Walking towards the front door, she looked up to see Donald smiling. “Good morning, Ms. Lily. I’m glad to see you found us again.”

“Good morning, Mr. Donald. It’s good to be back. I even think I know my way to Sunday school. Forgive me if I’m too early.”

“I’m glad you’re early,” said Donald. “I have a few things I’d like to speak with you about, things Covenant related.”

“Yes, of course,” Lily said. “Has something else happened?”

“No, it’s not that. It’s more background information that might help you to navigate, as you say,” said Donald.

“I appreciate that–truly,” said Lily.

“You see, Ms. Lily. Beth is Fred’s baby daughter. The two older sisters moved off in large measure due to the way Fred and Ellen raised their girls.”

“Differently, is that what you’re driving at?” asked Lily.

“You see, Fred and Ellen would both admit today, after all the fallout, that they were very strict with the first two girls,” Donald said.

“But not with Beth?” Lily asked.

“Right,” Donald said. “You see, Sarah was the oldest. She was very bright, even as a young girl, but she moved off as soon as graduating high school. She moved to the city, went to college and law school, and now is married with her own career. Her husband Aaron is a lawyer in the city, with a career as successful as Sarah’s. They have one son named Nathanael, who’s as bright as they are, but whose heart is education.”

“I see,” said Lily. “So there were problems that led to Sarah moving off after high school?”

“Fred was very strict with Sarah when she was young. He drove her hard in her studies and at home on the farm. Fred was still farming during those years. Farming tends to bring some families together. But it also tends to break some families up, you see. Sarah was one more cut out for life in the city and one where she could stretch herself. And her dad and mom resented that, at least when Sarah was young,” Donald said.

“But did they mend the hurt feelings?” Lily asked.

“Oh yes, Ms. Lily, they did,” Donald said. “In fact, Sarah and Aaron are here today, along with Nathanael. You’ll meet them.”

“And they’ll all be at the board meeting tomorrow at Covenant, too,” Donald said. “Sarah and Aaron are on the board.”

“On Covenant’s board?” Lily asked.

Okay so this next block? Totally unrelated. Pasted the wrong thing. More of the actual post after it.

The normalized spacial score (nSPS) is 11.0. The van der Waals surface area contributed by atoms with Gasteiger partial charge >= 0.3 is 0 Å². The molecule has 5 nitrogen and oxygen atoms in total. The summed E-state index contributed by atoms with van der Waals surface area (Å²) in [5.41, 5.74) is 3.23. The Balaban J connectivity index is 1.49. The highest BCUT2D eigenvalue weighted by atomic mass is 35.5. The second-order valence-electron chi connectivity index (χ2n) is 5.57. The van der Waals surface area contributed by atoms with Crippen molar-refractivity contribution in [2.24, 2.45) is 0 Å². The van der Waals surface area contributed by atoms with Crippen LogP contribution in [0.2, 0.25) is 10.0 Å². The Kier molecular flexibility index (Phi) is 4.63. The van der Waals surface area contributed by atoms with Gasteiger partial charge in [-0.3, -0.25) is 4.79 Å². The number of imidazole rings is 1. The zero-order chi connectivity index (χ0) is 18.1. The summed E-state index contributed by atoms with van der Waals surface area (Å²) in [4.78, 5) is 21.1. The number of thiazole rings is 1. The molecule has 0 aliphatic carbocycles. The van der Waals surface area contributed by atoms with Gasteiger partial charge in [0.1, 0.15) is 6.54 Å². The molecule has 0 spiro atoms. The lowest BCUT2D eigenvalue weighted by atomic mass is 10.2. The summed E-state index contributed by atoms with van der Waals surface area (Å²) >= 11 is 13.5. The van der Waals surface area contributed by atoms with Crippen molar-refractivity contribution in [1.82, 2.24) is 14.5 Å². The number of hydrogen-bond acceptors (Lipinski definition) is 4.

“Yes. Very much so,” said Donald.

“And what about the other sister, the middle one?” Lily asked. “She moved off, too? And will she be here today, as well?”

“Yes, she’s here, too, Ms. Lily. She, too, had issues early on with Fred and Ellen. But like Sarah, she has blossomed over the years. Fred, though not with us, and Ellen would both tell you how proud they are of their older two daughters. And yes, you’ll meet her at tomorrow’s board meeting.”

“What’s her name, the middle one?” Lily asked.

“Ruth,” Donald said.

“And how are relationships with the three sisters,” Lily asked.

“Well, you’ll get a glimpse of that at the board meeting, Ms. Lily. You should be able to make up your own mind,” said Donald.

(To be continued)

 

 

Lily (Part seventeen)

After teaching her last block of English literature to seniors Friday afternoon, Lily thought of Sunday and Beulah. Will it have changed, she wondered. Covenant’s headmaster, Fred Aims, has died. Not only did he comfort me at Beulah but he would have been my headmaster here at Covenant.

Lily had believed in Fred. As things now stood, however, Lily had only Mr. McDavid at Covenant as confidant. Lily believed Mr. McDavid saw Beth for what she was. And there was Jergen-scented Donald, another Covenant board member, and deacon at Beulah. These two men, Lily admitted, do bring me comfort. And she liked Tim, too, the Sunday school teacher, but she had been so distracted by Beth in class last Sunday morning that she couldn’t say for sure what a fuller assessment of Tim might bring.

What would Tim’s class be like this coming Sunday? Would Beth continue to prattle? Would Tim allow her to direct others’ attention to her instead of to Scripture? Would Beth prostitute her father’s death for the maudlin? Lily knew how some women used life’s tragedies for their own agendas. Some women’s tears were liquid traps shed to devour the vulnerable. Lily had learned to detect narcissists by watching her mother.

Lily’s body betrayed her anxiety. Her hip and lower back ached, as if pressed by overwhelming force. Has it all been misguided, this coming to Covenant? Loneliness hung its dark cape on her as she drove from Covenant’s campus Friday, and she knew she had to act.

She waited until Friday’s February sun sank and darkness fell. She got into her car and drove back to Rook. For what? To quit Covenant? No. No, she said to herself aloud in her car, not to quit. Just to relearn what I know.

(To be continued)